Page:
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Two Things that AI Leaders Should Keep in Mind (And One Must-Read Paper)

No playbook. Start small.

Welcome to the first edition of the “AI for Leaders” newsletter!

Let’s start by highlighting two things that leaders should keep in mind as they think about how they can use AI in their organizations.

Thing #1: There’s No Playbook (Yet!)

I’ve spent quite a bit of time reading and learning about AI, especially its use in businesses.

And it’s pretty clear. No one has all the answers yet.

Companies and their leaders are still figuring things out as they move along.

So for now, there’s no set playbook.

A word I keep hearing from different thought leaders is “experiment, experiment, experiment.”

In other words, experiment with AI tools and try out different things to see what works and what doesn’t.

So if you’re feeling a bit of FOMO, don’t worry.

It’s still early, and everyone is exploring what’s possible.

Thing #2: Start Small

Jumping into AI can feel like there’s a lot coming at you.

There are tons of technologies coming out every day, and it’s easy to get overwhelmed and confused by all of it.

Take a step back and start small.

Here’s one idea:

  1. Go to chatgpt.openai.com.

  2. Sign up (it’s free)

  3. Ask for help on something small, like rewording an email, or drafting a meeting agenda

Don’t overcomplicate it.

If you’re still feeling uneasy, the free book I shared with you in the welcome email (ChatGPT for Better Business Communication) gives you everything you need to get started.

If you didn’t download it yet, click the button below to subscribe and grab the book 👇️ 

One Interesting Article

In every edition, I’ll share an article that I think could be helpful for you as a leader.

The following working paper, written by a group of social scientists and thought leaders from the Harvard Business School, Boston Consulting Group, Wharton School, and MIT Sloan has been an eye-opener about how AI will help businesses.

You can download the full paper by clicking here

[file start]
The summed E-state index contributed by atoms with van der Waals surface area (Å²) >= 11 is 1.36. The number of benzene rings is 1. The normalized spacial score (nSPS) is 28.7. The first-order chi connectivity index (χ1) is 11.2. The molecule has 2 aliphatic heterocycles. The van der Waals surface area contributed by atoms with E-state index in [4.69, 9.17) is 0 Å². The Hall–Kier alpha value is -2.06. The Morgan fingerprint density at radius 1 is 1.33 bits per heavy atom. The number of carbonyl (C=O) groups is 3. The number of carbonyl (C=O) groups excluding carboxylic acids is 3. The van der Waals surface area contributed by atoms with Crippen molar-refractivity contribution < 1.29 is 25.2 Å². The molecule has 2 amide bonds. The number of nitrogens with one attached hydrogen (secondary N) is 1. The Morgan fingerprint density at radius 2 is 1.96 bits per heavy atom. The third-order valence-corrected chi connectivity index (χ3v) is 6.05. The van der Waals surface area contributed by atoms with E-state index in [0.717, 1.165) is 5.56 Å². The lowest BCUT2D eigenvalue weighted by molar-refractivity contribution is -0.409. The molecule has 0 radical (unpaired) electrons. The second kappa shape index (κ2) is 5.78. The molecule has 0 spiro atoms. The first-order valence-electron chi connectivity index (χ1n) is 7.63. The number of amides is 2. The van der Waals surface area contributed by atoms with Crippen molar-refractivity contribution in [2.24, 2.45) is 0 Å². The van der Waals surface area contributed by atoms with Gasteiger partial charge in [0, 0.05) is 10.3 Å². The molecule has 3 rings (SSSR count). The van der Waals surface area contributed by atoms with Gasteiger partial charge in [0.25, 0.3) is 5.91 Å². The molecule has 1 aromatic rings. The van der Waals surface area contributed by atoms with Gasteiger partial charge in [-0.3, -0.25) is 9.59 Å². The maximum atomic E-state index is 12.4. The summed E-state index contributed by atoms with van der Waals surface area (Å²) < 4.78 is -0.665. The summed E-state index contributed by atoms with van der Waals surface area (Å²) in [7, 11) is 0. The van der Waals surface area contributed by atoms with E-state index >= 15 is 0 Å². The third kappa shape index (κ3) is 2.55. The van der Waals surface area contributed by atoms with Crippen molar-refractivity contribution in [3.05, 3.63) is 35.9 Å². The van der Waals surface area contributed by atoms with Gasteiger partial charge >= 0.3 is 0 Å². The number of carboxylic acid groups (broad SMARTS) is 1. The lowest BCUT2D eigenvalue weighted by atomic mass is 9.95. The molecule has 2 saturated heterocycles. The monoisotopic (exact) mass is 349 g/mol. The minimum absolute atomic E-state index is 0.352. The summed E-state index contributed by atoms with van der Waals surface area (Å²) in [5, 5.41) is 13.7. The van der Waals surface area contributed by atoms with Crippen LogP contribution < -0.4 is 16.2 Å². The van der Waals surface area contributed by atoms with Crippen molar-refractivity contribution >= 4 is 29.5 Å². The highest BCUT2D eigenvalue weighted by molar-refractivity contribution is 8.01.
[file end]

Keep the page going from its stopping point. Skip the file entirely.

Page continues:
It is 58 pages long (i.e., not a short read), so here are some key takeaways from it:


  • The study examined “performance implications of AI on realistic complex, and knowledge-intensive tasks” (they focused on 18 different tasks)

  • It included 758 consultants from Boston Consulting Group

  • The consultants were assigned three different conditions:

    • No AI Access

    • GPT-4 AI Access

    • GPT-4 AI access with a prompt engineering overview


  • Consultants who used AI were “significantly more productive

  • On average, they completed 12.2% more tasks and did so 25.1% more quickly

  • On average, they produced 40% higher quality results when compared to the control group

  • All consultants benefited from AI, but those who were below the average performance threshold benefited more than those were were above it

    • Consultants who were below: increased by 43%

    • Consultants who were above: increased by 17%

Those results are super-impressive, but there is one important caveat to consider here.

Important Caveat regarding the “Jagged Technological Frontier”

A word of caution about those results is that they were for tasks within what the authors called the “jagged technological frontier.”

What is the “Jagged Technological Frontier?”

Ethan Mollick (a Professor at Wharton and one of the authors of the study), explains what the authors meant by that here.

In simple terms, think  of tasks that AI can easily do, and tasks that AI cannot easily do.

The frontier is a line that separates those two.

If you are within the frontier, then AI works great as a tool (produces accurate results).

If you’re outside of the frontier, then AI is not-so-great as a tool (produces inaccurate results).

The problem is that this frontier is “jagged” and invisible (i.e., some tasks that you think AI would be good at turns out to be untrue, and vice versa).

Here’s a screenshot from the paper that explains this visually.

The frontier is also growing every day, so it’s hard to nail down where that border is.

The important thing to note is that the positive results shared above were only for tasks within the frontier.

For tasks outside of the frontier, the results were flipped: “…consultants using AI were 19 percentage points less likely to produce correct solutions compared to those without AI.”

So basically, with AI tasks that AI is not-so-great at, it was better for consultants not to use it.

This is an important takeaway for leaders.

Although AI seems very promising, we have to be careful about its limitations.